ranking, by the processing device, the plurality of shared libraries in view of the ones of the one or more first symbol and symbol version pairs that are made available by the plurality of shared libraries, wherein ranking comprises ranking the first library version higher than the second library version in view of the determination that the first library version is used by more of the plurality of different programs than the second library version or that the first library version is used by the more popular ones of the plurality of different programs than the second library version.
8. The computer readable storage medium of claim 7, wherein identifying the one or more second symbol and symbol version pairs comprises extracting the one or more second symbol and symbol version pairs from one or more second symbol tables in the plurality of shared libraries.
9. The computer readable storage medium of claim 7, wherein determining comprises determining that the first library version is used by more of the plurality of different programs than the second library version, and wherein ranking the first library version higher than the second library version is in view of the determination that the first library version is used by more of the plurality of different programs than the second library version.
10. The computer readable storage medium of claim 7, wherein determining comprises determining that the first library version is used by more popular ones of the plurality of different programs than the second library version, and wherein ranking the first library version higher than the second library version is in view of the determination that the first library version is used by the more popular ones of the plurality of different programs than the second library version.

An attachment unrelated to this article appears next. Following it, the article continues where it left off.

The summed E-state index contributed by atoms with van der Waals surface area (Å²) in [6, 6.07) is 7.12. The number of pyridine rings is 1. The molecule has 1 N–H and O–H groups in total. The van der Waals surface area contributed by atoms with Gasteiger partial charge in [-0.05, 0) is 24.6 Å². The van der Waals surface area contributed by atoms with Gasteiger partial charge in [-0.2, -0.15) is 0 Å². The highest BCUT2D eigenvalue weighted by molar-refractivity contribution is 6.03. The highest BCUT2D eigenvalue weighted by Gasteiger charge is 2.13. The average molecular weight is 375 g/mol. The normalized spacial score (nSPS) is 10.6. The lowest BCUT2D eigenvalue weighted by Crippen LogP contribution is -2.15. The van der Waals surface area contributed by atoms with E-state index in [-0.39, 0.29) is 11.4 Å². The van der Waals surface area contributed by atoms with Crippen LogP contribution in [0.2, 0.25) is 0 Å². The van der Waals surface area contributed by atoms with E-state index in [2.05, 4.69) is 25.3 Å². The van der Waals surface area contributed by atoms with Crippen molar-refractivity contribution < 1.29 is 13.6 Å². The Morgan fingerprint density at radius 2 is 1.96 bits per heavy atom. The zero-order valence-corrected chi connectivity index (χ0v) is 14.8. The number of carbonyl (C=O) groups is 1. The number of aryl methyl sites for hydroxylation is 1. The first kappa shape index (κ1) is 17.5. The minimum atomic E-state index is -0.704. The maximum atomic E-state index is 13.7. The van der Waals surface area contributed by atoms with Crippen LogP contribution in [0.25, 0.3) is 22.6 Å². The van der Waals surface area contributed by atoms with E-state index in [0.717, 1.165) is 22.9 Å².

11. A system comprising:
a memory to store an operating system, a plurality of shared libraries, and a plurality of different programs to be executed within the operating system; and
a processing device, coupled to the memory, to:
extract one or more first symbol and symbol version pairs from one or more first symbol tables in the plurality of different programs, wherein each of the one or more first symbol tables uses one or more of the plurality of shared libraries within the operating system;
identify one or more second symbol and symbol version pairs provided by the plurality of shared libraries, wherein each symbol version in the one or more first symbol and symbol version pairs and the one or more second symbol and symbol version pairs comprises a sequential version identifier;
compare the one or more first symbol and symbol version pairs to the one or more second symbol and symbol version pairs to identify ones of the one or more first symbol and symbol version pairs that are made available by the plurality of shared libraries;
in view of the ones of the one or more first symbol and symbol version pairs that are made available by the plurality of shared libraries, determine that a first library version in the plurality of shared libraries is used by more of the plurality of different programs than a second library version in the plurality of shared libraries or that the first library version is used by more popular ones of the plurality of different programs than the second library version; and
rank the plurality of shared libraries in view of the ones of the one or more first symbol and symbol version pairs that are made available by the plurality of shared libraries, wherein the processing device is to rank the plurality of shared libraries by ranking the first library version higher than the second library version in view of the determination that the first library version is used by more of the plurality of different programs than the second library version or that the first library version is used by the more popular ones of the plurality of different programs than the second library version.
12. The system of claim 11, wherein the processing device is to determine that the first library version is used by more of the plurality of different programs than the second library version, and rank the first library version higher than the second library version in view of the determination that the first library version is used by more of the plurality of different programs than the second library version.
13. The system of claim 11, wherein the processing device is to determine that the first library version is used by more popular ones of the plurality of different programs than the second library version, and rank the first library version higher than the second library version in view of the determination that the first library version is used by the more popular ones of the plurality of different programs than the second library version.